Randy Scheunemann earned about $70,000 serving as Sen. John McCain’s top foreign policy adviser between the January 2007 and May 15, 2008.
During the same period, the government of Georgia paid his firm $290,000 in lobbying fees.
Today’s Washington Post reports a stark illustration of the conflict of interest that Scheunemann faced while advising McCain on foreign policy matters related to the former Soviet Republic and also working for the Georgia embassy.
On April 17, McCain got on the phone with Georgia President Mikheil Saakashvili about Russian efforts to gain leverage over two of Georgia’s troubled provinces. That same day, McCain issued a public statement condemning Russia and expressing strong support for the Georgian position.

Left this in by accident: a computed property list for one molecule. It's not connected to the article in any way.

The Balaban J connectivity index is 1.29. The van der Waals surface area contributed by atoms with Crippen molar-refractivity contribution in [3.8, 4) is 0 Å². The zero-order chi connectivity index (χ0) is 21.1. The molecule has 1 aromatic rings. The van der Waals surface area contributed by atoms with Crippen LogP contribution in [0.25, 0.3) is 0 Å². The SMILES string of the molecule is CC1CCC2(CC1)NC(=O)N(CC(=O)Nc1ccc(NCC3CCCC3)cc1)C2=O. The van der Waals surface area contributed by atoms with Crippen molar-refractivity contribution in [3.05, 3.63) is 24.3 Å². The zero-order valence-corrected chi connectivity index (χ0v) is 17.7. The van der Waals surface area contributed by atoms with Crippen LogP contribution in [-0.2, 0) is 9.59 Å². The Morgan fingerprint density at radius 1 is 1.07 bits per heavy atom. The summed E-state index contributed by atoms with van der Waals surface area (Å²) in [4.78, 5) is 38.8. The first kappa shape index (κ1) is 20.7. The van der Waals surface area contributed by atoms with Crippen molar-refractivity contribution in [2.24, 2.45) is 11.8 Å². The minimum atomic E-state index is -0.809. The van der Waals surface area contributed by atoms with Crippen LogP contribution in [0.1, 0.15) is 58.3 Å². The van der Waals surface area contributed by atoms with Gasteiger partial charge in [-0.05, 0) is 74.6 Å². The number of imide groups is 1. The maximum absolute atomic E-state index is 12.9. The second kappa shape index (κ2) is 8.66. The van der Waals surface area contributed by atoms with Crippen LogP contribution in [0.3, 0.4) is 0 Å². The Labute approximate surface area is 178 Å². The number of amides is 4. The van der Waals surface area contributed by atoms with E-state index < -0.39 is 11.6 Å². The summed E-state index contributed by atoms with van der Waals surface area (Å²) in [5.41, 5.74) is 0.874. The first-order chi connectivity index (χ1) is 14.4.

And also on that same day, Georgia signed a new, $200,000 lobbying contract with Scheunemann’s firm, Orion Strategies, according to the Post.
[McCain Campaign spokesman Brian] Rogers said Orion’s representation of Georgia had no bearing on McCain’s decision to speak with Saakashvili in April. “The Embassy of Georgia requested the call because of Georgian concerns over recent Russian actions dealing with South Ossetia and Abkhazia,” he said.
The McCain campaign said Scheunemann has not received any payments from his lobbying firm since May 15 — a few weeks after the Georgia contract was signed — when the campaign imposed strict new restrictions on lobbying by campaign staffers. And the campaign notes that Scheunemann de-registered as a lobbyist for Georgia in March.
But Scheunemann remains owner of the firm, according to the Wall Street Journal. It’s not a big firm — essentially including only one other person, Scheunemann’s partner, Mike Mitchell.
The firm has lobbied McCain’s senate office a lot over the past few years. Orion reports making at least 71 phone calls to McCain and his staffers since 2004 to lobby on behalf of foreign clients, including Georgia.